The US Department of Defense (DOD) has clarified its position on Chinese drones. In a DOD statement on DJI drones, the agency stated that “systems manufactured by Da Jiang Innovations (DJI) pose potential threats to national security.” (Read the full statement here.)
The statement appears to be in response to a recent Pentagon audit that examined DJI’s government version drones. The audit determined: “The tested DJI Government Edition versions showed no malicious code or intent and are recommended for use by government agencies and armed forces working with US services.”
This review created some confusion as to whether or not DJI drones were approved for government purchase without exception to the rule. It appears that the DOD department that performed the audit didn’t get the proverbial “No DJI” memo – but they got it now.
“A recent report showed that certain models of DJI systems were approved for procurement and operation by US government agencies and agencies,” the DOD statement said to DJI. “This report was inaccurate and uncoordinated, and its unauthorized publication is currently under review by the department.”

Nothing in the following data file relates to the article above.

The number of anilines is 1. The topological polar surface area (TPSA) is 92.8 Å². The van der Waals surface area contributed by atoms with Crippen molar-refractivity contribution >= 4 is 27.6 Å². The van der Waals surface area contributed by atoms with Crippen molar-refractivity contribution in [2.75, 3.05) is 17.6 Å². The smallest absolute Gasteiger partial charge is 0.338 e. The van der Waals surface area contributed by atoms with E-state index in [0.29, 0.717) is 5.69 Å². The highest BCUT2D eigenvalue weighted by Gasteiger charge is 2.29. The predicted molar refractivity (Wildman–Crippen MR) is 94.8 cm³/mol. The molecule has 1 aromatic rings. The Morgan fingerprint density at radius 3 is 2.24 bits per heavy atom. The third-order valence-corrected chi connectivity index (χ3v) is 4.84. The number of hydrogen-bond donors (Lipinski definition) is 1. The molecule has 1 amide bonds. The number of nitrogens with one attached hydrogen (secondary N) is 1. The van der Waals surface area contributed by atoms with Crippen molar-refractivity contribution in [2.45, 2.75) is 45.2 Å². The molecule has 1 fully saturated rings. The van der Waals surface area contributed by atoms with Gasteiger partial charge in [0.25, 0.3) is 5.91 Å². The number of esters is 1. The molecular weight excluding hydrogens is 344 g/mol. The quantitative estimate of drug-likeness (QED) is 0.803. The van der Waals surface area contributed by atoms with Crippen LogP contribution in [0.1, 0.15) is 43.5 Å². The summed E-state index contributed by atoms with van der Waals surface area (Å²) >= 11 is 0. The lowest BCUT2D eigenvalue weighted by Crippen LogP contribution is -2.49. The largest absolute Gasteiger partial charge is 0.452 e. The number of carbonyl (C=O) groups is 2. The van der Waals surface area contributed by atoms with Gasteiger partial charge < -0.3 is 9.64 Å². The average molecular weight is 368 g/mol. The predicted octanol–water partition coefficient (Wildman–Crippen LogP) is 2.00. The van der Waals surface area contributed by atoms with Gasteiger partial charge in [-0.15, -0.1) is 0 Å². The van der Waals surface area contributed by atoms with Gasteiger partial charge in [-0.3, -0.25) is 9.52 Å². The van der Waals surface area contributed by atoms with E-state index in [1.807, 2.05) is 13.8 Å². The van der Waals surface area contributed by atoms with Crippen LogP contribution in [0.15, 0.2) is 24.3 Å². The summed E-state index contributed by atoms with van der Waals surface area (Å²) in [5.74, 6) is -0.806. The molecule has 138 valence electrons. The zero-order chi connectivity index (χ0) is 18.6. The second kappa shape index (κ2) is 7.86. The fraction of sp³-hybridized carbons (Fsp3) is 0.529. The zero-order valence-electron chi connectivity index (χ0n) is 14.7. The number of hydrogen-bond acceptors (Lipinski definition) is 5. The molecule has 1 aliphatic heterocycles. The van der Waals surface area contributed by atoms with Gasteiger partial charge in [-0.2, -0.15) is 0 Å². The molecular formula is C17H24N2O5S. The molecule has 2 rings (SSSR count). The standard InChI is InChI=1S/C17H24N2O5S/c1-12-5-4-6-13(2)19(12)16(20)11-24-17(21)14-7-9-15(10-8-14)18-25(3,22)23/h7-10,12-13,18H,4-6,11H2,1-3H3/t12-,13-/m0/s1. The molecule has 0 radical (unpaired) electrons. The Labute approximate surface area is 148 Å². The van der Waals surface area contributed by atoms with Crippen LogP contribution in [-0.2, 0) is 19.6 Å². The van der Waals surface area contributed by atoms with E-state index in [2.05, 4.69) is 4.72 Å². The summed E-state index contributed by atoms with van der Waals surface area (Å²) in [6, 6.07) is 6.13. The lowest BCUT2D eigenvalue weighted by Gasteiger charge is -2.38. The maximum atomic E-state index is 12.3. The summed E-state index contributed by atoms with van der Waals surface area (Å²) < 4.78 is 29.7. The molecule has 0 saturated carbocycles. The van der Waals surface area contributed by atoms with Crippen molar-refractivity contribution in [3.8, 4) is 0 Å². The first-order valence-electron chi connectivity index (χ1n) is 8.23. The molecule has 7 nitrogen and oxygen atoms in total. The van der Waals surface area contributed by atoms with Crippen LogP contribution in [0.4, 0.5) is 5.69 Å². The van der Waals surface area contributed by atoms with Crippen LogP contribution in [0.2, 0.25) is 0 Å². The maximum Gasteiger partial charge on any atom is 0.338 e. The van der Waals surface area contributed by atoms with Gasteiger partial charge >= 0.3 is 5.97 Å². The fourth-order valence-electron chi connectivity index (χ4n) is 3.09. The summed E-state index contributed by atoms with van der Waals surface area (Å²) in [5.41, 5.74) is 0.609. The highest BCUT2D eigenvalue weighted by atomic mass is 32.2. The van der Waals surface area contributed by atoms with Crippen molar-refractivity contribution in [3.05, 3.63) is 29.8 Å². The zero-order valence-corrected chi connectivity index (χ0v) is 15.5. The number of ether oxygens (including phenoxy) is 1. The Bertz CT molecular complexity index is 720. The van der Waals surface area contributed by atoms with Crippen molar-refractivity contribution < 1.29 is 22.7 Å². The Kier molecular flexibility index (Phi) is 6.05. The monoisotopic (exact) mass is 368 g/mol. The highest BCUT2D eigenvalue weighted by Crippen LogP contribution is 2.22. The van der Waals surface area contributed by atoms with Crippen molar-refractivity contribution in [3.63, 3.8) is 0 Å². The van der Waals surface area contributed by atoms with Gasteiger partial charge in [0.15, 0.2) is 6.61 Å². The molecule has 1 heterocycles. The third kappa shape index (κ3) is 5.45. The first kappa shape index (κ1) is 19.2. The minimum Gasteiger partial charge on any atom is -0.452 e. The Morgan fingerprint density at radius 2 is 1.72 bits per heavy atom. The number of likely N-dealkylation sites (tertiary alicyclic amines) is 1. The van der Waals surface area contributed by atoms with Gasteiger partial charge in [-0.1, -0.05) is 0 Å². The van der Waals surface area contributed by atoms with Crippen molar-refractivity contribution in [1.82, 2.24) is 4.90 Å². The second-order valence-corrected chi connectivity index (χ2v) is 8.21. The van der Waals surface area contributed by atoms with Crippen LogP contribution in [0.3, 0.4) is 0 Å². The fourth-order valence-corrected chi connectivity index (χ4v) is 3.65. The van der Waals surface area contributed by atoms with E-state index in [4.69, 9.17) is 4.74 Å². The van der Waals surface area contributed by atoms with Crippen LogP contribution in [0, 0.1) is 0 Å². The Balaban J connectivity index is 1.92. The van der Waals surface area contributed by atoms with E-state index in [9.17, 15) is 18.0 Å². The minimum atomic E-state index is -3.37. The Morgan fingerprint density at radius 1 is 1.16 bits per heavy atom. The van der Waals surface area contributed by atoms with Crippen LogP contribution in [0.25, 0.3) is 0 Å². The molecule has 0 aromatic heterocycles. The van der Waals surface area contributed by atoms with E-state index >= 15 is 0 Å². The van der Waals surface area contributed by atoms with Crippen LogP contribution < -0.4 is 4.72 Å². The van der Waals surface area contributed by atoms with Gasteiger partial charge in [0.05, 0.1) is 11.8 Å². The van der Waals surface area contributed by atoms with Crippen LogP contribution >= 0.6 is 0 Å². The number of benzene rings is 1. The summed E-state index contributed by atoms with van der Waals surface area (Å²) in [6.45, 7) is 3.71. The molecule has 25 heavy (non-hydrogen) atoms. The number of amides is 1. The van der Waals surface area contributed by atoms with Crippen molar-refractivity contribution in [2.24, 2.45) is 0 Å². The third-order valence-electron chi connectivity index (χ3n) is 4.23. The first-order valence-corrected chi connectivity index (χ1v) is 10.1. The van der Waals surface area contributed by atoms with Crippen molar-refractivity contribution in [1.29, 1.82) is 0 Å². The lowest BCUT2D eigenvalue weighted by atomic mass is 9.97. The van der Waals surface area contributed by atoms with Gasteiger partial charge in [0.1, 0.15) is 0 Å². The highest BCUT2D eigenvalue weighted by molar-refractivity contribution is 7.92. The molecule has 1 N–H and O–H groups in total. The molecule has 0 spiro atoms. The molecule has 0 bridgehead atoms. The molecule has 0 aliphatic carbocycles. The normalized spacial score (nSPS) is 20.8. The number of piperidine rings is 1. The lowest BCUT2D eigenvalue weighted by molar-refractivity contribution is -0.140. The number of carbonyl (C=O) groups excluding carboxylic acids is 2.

The ban on Chinese-made drone technology has a long history – but since the first memo questioning the safety of Chinese drone platforms, Congress has passed law formalizing the ban. From the DOD statement:
In 2018, the DOD banned the purchase and use of all commercial off-the-shelf drones regardless of manufacturer due to cybersecurity concerns. The following year, Congress passed law expressly prohibiting the purchase and use of drones and components made in China. DOD complies with Section 848 of the FY20 National Defense Authorization Act (NDAA) and additional guidance from Executive Order 13981.
You can find the text of the NDAA here. Departments can request an exemption from the rule in certain circumstances, and some agencies may be able to use off-the-shelf commercial platforms. However, as the DOD statement makes clear, exceptions are made on a case-by-case basis.
“Mitigating the threats posed by small UAS, including DJI systems, remains a priority across the department, and the DOD continues to ensure that existing policies remain current and properly implemented,” the DOD statement said.